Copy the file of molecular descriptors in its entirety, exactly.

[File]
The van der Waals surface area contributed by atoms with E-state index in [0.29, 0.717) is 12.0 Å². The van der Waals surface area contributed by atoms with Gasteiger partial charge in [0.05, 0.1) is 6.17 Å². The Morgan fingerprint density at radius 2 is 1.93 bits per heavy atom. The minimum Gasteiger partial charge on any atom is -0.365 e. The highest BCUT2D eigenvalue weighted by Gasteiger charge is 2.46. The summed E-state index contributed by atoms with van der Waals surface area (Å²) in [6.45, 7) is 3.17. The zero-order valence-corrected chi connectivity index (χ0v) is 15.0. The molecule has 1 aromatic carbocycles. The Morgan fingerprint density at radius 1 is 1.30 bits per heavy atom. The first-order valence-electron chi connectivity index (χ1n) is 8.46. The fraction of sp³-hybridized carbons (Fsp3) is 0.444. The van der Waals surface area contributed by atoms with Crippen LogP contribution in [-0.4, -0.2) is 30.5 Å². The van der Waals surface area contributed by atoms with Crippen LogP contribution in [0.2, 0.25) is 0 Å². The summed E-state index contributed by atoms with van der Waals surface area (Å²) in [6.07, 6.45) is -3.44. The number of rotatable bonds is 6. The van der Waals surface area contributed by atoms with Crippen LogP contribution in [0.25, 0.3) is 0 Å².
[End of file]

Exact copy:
The van der Waals surface area contributed by atoms with E-state index in [0.29, 0.717) is 12.0 Å². The van der Waals surface area contributed by atoms with Gasteiger partial charge in [0.05, 0.1) is 6.17 Å². The Morgan fingerprint density at radius 2 is 1.93 bits per heavy atom. The minimum Gasteiger partial charge on any atom is -0.365 e. The highest BCUT2D eigenvalue weighted by Gasteiger charge is 2.46. The summed E-state index contributed by atoms with van der Waals surface area (Å²) in [6.45, 7) is 3.17. The zero-order valence-corrected chi connectivity index (χ0v) is 15.0. The molecule has 1 aromatic carbocycles. The Morgan fingerprint density at radius 1 is 1.30 bits per heavy atom. The first-order valence-electron chi connectivity index (χ1n) is 8.46. The fraction of sp³-hybridized carbons (Fsp3) is 0.444. The van der Waals surface area contributed by atoms with Crippen LogP contribution in [-0.4, -0.2) is 30.5 Å². The van der Waals surface area contributed by atoms with Crippen LogP contribution in [0.2, 0.25) is 0 Å². The summed E-state index contributed by atoms with van der Waals surface area (Å²) in [6.07, 6.45) is -3.44. The number of rotatable bonds is 6. The van der Waals surface area contributed by atoms with Crippen LogP contribution in [0.25, 0.3) is 0 Å².